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Keshab Lal Shaha Vs. Hossein-ud-dIn Munshi an ors. - Court Judgment

LegalCrystal Citation
CourtKolkata
Decided On
Judge
Reported in18Ind.Cas.847
AppellantKeshab Lal Shaha
RespondentHossein-ud-dIn Munshi an ors.
Cases ReferredJames v. David
Excerpt:
agreement - oral agreement to vary registered bond--creditor agreeing to take lesser amount by instalment--default by debtor--right of debtor to enforce agreement. - .....found by both the courts, the satisfaction pleaded has not been proved, and 30 rupees was still unpaid. the agreement, therefore, never became completed and the plaintiff cannot be said to have remitted any portion of the consideration.2. under these circumstances, he is entitled to a mortgage-decree for whatever is still due to him as principal and interest upon the mortgage. it will be left to the lower court to take an account in the usual way. it is impossible for us to say whether the plaintiff has given credit in his plaint for rs. 120, which was paid to him under the agreement; whether this is included in the rs. 210, which he admits he has paid out of the interest, or whether it is not, is a matter for the lower court when taking the accounts. there will be the usual mortgage.....
Judgment:

1. We think that both the lower Courts are wrong in this case for the simple reason that they have found that the defendant did not carry out the agreement he made with his creditor for defraying the mortgage-debt. Such an agreement could not be enforced as a contract before it was completed by payment of all the instalments, for the plaintiff cannot exercise the option under Section 63 of the Contract Act of dispensing with or remitting in part the performance of the promise made to him, nor can he accept instead of it the satisfaction which he thought fit to agree to until that satisfaction has been completely paid to him. It was originally sought to be argued that the plaintiff could not accept by anticipation any satisfaction which he thought fit. We are unable to agree with this contention; but we certainly cannot deny the plaintiff's right to sue on his contract of mortgage which could not be varied by the agreement he made to take part satisfaction; for until satisfaction was made and the plaintiff had agreed to remit the balance, the original contract of mortgage remained intact. This was very clearly pointed out in the case of James v. David 5 T.R. 141 so long ago as 1793 when Lord Kenyon said that the agreement disclosed in the plea is not a conclusive answer to the action, but as no satisfaction is pleaded, the plaintiff is entitled to judgment. In this case, the satisfaction was pleaded, but as has been found by both the Courts, the satisfaction pleaded has not been proved, and 30 rupees was still unpaid. The agreement, therefore, never became completed and the plaintiff cannot be said to have remitted any portion of the consideration.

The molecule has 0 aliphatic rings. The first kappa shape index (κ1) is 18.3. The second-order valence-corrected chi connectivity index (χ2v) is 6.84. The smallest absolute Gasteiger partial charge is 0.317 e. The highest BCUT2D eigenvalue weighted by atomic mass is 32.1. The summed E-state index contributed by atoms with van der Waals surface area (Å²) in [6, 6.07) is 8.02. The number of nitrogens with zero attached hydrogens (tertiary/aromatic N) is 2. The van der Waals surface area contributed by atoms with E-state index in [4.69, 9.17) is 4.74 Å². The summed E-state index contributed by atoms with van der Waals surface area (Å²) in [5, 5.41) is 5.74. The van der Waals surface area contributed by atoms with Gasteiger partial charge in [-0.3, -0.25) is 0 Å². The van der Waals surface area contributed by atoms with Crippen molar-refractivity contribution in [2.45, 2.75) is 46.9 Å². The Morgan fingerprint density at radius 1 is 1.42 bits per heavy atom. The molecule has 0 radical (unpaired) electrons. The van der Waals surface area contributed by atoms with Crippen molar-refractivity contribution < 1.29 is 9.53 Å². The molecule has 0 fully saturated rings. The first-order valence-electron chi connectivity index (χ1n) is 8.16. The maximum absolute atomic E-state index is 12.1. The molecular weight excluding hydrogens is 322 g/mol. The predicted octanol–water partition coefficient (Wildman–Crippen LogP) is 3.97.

2. Under these circumstances, he is entitled to a mortgage-decree for whatever is still due to him as principal and interest upon the mortgage. It will be left to the lower Court to take an account in the usual way. It is impossible for us to say whether the plaintiff has given credit in his plaint for Rs. 120, which was paid to him under the agreement; whether this is included in the Rs. 210, which he admits he has paid out of the interest, or whether it is not, is a matter for the lower Court when taking the accounts. There will be the usual mortgage decree with the usual term of six months for payment from the date when the lower Court decides the account. If the mortgagor do not pay the amount so found within six months of the decision by the lower Court, the mortgage property will be sold.

3. The plaintiff is entitled to his costs in this appeal. The parties will bear their own costs in the lower Courts as this point does not appear to have been clearly raised there.


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